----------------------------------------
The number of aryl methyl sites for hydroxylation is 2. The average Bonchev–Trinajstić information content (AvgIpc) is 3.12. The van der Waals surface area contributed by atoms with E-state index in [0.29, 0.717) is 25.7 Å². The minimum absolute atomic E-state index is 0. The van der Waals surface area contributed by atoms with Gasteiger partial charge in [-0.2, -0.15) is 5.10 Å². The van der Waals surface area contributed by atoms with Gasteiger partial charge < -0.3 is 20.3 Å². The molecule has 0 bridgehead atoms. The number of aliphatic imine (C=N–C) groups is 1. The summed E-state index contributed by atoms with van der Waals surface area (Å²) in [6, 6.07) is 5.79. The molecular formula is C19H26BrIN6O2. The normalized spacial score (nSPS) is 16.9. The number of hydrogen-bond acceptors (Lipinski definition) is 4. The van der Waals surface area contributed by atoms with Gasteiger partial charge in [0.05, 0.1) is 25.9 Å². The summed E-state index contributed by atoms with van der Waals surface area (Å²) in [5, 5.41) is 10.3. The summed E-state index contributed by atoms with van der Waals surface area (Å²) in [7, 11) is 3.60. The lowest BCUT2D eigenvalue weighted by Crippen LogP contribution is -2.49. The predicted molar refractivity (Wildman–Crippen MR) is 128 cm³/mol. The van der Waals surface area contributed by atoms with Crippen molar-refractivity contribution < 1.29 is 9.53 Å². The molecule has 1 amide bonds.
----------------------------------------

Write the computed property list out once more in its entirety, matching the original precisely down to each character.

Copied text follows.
The number of aryl methyl sites for hydroxylation is 2. The average Bonchev–Trinajstić information content (AvgIpc) is 3.12. The van der Waals surface area contributed by atoms with E-state index in [0.29, 0.717) is 25.7 Å². The minimum absolute atomic E-state index is 0. The van der Waals surface area contributed by atoms with Gasteiger partial charge in [-0.2, -0.15) is 5.10 Å². The van der Waals surface area contributed by atoms with Gasteiger partial charge < -0.3 is 20.3 Å². The molecule has 0 bridgehead atoms. The number of aliphatic imine (C=N–C) groups is 1. The summed E-state index contributed by atoms with van der Waals surface area (Å²) in [6, 6.07) is 5.79. The molecular formula is C19H26BrIN6O2. The normalized spacial score (nSPS) is 16.9. The number of hydrogen-bond acceptors (Lipinski definition) is 4. The van der Waals surface area contributed by atoms with Gasteiger partial charge in [0.05, 0.1) is 25.9 Å². The summed E-state index contributed by atoms with van der Waals surface area (Å²) in [5, 5.41) is 10.3. The summed E-state index contributed by atoms with van der Waals surface area (Å²) in [7, 11) is 3.60. The lowest BCUT2D eigenvalue weighted by Crippen LogP contribution is -2.49. The predicted molar refractivity (Wildman–Crippen MR) is 128 cm³/mol. The van der Waals surface area contributed by atoms with Crippen molar-refractivity contribution < 1.29 is 9.53 Å². The molecule has 1 amide bonds.